To jumpstart 2015, we enlisted Christian Buckley, Microsoft MVP, Managing Director, Americas at GTconsult and 2014 Top 25 SharePoint Influencer, to share his insights in the SharePoint influencer series. In this post, we discuss the three critical factors for successful enterprise social networks; Yammer’s role in the SharePoint and Office 365 ecosystems; and the importance of focusing on business goals rather than technology for better collaboration. Read on to learn more!
Q: What does a successful enterprise social network require?
Christian: While there are certainly nuances when comparing organizational cultures, in my experience there are really three factors that must be present for social in the enterprise to succeed: executive support, meaningful purpose, and one or more strong advocates within the organization.
Executive support is critical because it shows that the company (or team, business unit, division, etc) is serious about having a social strategy. If the executive team is not on board, the program will fade, because it will never be taken seriously. Purpose is not about platitudes of “being more social” or “collaborating more.” It’s about alignment of social capabilities to specific workloads or initiatives, in a measured and meaningful way. You need to have real goals and intent, measurements to know what is working, and checkpoints to take a look at those measurements and make adjustments as needed. Finally, you need strong advocates within the organization to keep everyone moving forward. Call them evangelists or social cheerleaders, but these are the people that continually educate, encourage, and motivate people to participate in the dialog. They are essential.
Q: How do companies evaluate Yammer vs. native SharePoint social capabilities? Do you see companies moving to the cloud to get access to Yammer?
Christian: I haven’t seen as much of the native SharePoint social vs. Yammer argument. The companies who want to implement social technology tend to be more cloud-centered. Having said that, the one trend I have seen is that customers who are using SharePoint on-premise and want social capabilities have been discouraged by the overwhelming cloud story that Microsoft pushes, and rather than deploy a robust on-premise solution, they’ve put all social on the back burner. For those companies who are on-premise but are aggressively pursuing a social strategy, more often than not they are turning to the partner community for solutions.
Q: Do you see companies willing to adopt a hybrid strategy regarding on-premise SharePoint and cloud tools like Yammer, OneDrive, etc.?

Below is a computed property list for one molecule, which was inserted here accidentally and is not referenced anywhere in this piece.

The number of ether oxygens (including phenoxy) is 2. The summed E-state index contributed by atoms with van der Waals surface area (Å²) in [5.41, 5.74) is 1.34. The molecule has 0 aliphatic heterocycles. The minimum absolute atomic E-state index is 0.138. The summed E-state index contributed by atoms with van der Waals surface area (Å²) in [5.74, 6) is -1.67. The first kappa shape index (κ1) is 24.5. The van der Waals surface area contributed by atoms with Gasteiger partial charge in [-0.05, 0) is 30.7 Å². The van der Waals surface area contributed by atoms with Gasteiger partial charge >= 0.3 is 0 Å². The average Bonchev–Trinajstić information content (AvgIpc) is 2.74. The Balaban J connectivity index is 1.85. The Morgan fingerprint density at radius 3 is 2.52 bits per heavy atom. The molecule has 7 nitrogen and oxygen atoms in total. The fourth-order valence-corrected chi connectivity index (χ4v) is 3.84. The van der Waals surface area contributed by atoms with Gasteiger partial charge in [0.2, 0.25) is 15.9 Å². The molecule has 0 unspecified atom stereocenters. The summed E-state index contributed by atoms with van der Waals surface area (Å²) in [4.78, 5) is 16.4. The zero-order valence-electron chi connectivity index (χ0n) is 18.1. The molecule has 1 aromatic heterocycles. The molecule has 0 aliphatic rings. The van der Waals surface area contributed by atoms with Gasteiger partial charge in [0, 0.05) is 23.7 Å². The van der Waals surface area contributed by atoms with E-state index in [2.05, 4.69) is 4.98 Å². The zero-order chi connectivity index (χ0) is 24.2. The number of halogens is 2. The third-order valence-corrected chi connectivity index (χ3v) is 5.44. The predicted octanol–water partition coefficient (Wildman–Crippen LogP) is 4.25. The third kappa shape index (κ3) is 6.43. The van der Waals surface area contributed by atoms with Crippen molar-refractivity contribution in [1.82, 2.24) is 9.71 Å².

Christian: Yes. The majority of enterprise organizations embarking on a cloud strategy are moving toward a hybrid model because of the complexity of their existing environments. OneDrive for Business is turning out to be an important strategy for companies struggling to make the leap to the cloud in one step – but honestly, I don’t see many that consider their Yammer exploits as being hybrid. There are many on-premise organizations who have embraced Yammer, but very few that I am aware of who have then taken the leap and created an integrated (hybrid) solution, replacing the native social capabilities with Yammer. It is just not a clean solution, and what I see is that they either make the decision to at least begin the move to the cloud, they hold off on any social strategy until long-term plans can be put in place, or they go with partner solutions, such as Beezy, Sitrion, or similar tools for on-premise environments.
Q: How can companies better manage the disparate Microsoft services for collaboration – such as Office 365, SharePoint, Yammer, OneDrive for Business, Lync, Office Online, OWA, and email?
Christian: It depends on how you define “better manage.” While Microsoft’s overall collaboration story has become a bit confusing for some customers with all of the individual brands and so many overlapping capabilities, my guidance is for customers to not think about the technology, and to focus on what they are trying to achieve for their business. When focusing on the business, it becomes easier to see how Microsoft and the partner ecosystem have solutions to solve most of the business’ key workloads.
Q: What is your vision of the future of enterprise productivity over the next few years with cloud, mobile and social trends gaining traction?
Christian: I believe that the social graph (and for Microsoft, the Office Graph) is one of the most important technology advances in the past decade – and will heavily influence cloud, mobile, and social trends. I believe the common denominator to these three platforms is personalization, made possible largely through the Office Graph and machine learning, serving up the right content, in context, based on what you’re working on, searching for, who you’re talking with, the meeting you have scheduled tomorrow, or the workflow task that was just assigned to you. Having that degree of contextual, intelligent automation will be THE factor driving productivity and innovation across the cloud, mobile and social platforms.
Q: How will enterprise collaboration transform in the coming years?
Christian: Similar to my answer above, I believe that the social graph (and Office Graph) within the enterprise will outpace what is possible in the consumer world because of its access to content and activities securely held within the enterprise. The enterprise will have access to public content and social activities, but not vice versa, enabling enterprise platforms to do so much more than a consumer platform alone – and to know much more about who we are, and what we need to accomplish.